The Janksters had an amazing and productive weekend at Central Valley Regional this year.

On March 7th and 8th, the Janksters participated in the Central Valley Regional at Madera.However, some girls were in the city as early as March 5th, working hard to ensure that our first competition in the 2015 season would be a success.

On Thursday March 5th, 16 girls headed towards Madera right after school. We unpacked the robot and headed out for dinner at an In ‘N Out in walking distance from our hotel, La Quinta. After feasting on delicious milkshakes, burgers, and fries, some chose to do team bonding by diving headfirst into the cold swimming pool. The temperature definitely refreshed us for the next day.

While Friday March 6th was a preparation day, the Janksters got a lot done. From 8:30 in the morning to 7:00 at night, we made changes to our robot Grace. By the end of the day, we had shaved off approximately 5 pounds off her, a miraculous feat considering the fact that we didn’t removed any mechanisms from the build season. The programming committee also had time to play with the code for autonomous mode (the first fifteen seconds of a match where robots ran on pre-programmed code). We fit in one practice match and the drive team performed spectacularly. They had gotten very little practice and Grace had lost connection but they persisted and our human player threw litter for points instead.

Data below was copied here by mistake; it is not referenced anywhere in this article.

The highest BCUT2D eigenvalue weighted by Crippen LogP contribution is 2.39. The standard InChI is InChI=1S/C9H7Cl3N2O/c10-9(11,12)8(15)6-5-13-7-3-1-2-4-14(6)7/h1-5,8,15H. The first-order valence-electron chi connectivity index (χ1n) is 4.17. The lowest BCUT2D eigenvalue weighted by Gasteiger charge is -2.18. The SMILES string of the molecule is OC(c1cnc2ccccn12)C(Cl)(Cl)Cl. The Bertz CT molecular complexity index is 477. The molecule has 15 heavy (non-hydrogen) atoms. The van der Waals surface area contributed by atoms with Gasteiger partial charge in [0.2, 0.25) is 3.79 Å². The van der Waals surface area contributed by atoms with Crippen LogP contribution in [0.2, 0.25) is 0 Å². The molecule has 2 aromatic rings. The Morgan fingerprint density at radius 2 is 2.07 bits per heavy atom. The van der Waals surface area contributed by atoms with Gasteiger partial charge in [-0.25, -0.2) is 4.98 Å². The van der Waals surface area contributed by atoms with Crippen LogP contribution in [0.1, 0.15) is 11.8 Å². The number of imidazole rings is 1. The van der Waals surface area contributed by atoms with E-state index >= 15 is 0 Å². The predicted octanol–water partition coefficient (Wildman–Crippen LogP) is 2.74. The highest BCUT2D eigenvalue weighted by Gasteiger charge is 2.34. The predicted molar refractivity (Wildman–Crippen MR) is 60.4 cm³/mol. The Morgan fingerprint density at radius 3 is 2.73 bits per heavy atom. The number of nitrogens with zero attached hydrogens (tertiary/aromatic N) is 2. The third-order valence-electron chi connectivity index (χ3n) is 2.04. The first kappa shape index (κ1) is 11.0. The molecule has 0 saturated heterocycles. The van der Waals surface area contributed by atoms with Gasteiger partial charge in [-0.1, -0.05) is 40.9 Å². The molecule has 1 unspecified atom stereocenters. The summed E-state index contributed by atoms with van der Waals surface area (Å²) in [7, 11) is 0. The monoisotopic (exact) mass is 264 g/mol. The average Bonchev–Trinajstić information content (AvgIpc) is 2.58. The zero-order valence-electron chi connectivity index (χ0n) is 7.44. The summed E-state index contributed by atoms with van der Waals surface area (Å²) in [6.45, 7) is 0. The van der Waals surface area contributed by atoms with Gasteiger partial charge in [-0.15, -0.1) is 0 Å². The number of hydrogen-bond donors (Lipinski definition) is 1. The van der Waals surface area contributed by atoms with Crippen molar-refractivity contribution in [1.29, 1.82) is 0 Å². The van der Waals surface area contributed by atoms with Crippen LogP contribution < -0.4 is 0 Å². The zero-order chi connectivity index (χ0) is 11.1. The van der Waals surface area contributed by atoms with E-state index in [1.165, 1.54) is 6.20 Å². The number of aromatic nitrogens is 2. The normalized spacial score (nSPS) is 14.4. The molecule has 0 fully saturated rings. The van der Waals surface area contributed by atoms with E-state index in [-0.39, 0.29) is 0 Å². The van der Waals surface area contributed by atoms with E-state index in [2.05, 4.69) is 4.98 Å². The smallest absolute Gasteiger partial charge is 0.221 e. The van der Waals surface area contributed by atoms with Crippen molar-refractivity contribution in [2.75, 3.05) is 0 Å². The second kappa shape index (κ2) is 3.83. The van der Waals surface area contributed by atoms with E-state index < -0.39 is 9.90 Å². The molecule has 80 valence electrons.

Such flexibility was shown throughout the two days of competition. When one of the pulleys broke, the team pushed on and went for coopertition points instead. Whenever there was a lull for our human player, she would make use of the time by throwing the litter for points. During autonomous mode, Grace moved into the auto zone (thus qualifying for points) every match. Grace also arrived at all of her matches, no matter her condition. The team’s consistent performance was shown when towards the end of Saturday, we were able to reliable make one stack of four totes each match.

At Madera, the Janksters were recognized for our safety. Our safety captain, Gillian was Safety Star of the Day, despite this being her first year on the team. We manned the safety glasses tables throughout the entire competition. Gillian drew up a safety pit map that showed all the teams and what safety equipments they had. We also put up safety posters all throughout the competition.

From Central Valley Regional, we were able to learn a lot about strategy. We also saw the strengths and weaknesses of the team and the robot.

We are now planning and working on improvements for Silicon Valley Regional!